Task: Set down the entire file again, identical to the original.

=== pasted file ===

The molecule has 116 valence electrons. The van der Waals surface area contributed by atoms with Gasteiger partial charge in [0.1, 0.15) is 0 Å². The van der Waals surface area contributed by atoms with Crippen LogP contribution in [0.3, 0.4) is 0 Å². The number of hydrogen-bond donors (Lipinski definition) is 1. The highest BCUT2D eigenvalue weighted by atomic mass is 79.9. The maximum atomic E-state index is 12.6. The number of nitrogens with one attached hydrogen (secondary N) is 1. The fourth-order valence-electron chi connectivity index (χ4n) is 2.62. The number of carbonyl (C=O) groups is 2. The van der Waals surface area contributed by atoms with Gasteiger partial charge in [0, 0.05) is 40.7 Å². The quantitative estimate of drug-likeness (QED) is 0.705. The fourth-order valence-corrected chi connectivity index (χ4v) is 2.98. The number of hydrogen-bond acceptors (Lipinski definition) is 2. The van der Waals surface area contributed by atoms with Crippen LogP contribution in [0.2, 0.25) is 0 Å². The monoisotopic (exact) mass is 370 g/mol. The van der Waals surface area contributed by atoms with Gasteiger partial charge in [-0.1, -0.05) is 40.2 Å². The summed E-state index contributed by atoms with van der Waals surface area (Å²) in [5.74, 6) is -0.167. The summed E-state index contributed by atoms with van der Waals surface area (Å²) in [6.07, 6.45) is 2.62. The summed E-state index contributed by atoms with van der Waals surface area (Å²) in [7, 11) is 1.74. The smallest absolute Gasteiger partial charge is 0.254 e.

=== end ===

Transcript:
The molecule has 116 valence electrons. The van der Waals surface area contributed by atoms with Gasteiger partial charge in [0.1, 0.15) is 0 Å². The van der Waals surface area contributed by atoms with Crippen LogP contribution in [0.3, 0.4) is 0 Å². The number of hydrogen-bond donors (Lipinski definition) is 1. The highest BCUT2D eigenvalue weighted by atomic mass is 79.9. The maximum atomic E-state index is 12.6. The number of nitrogens with one attached hydrogen (secondary N) is 1. The fourth-order valence-electron chi connectivity index (χ4n) is 2.62. The number of carbonyl (C=O) groups is 2. The van der Waals surface area contributed by atoms with Gasteiger partial charge in [0, 0.05) is 40.7 Å². The quantitative estimate of drug-likeness (QED) is 0.705. The fourth-order valence-corrected chi connectivity index (χ4v) is 2.98. The number of hydrogen-bond acceptors (Lipinski definition) is 2. The van der Waals surface area contributed by atoms with Crippen LogP contribution in [0.2, 0.25) is 0 Å². The monoisotopic (exact) mass is 370 g/mol. The van der Waals surface area contributed by atoms with Gasteiger partial charge in [-0.1, -0.05) is 40.2 Å². The summed E-state index contributed by atoms with van der Waals surface area (Å²) in [5.74, 6) is -0.167. The summed E-state index contributed by atoms with van der Waals surface area (Å²) in [6.07, 6.45) is 2.62. The summed E-state index contributed by atoms with van der Waals surface area (Å²) in [7, 11) is 1.74. The smallest absolute Gasteiger partial charge is 0.254 e.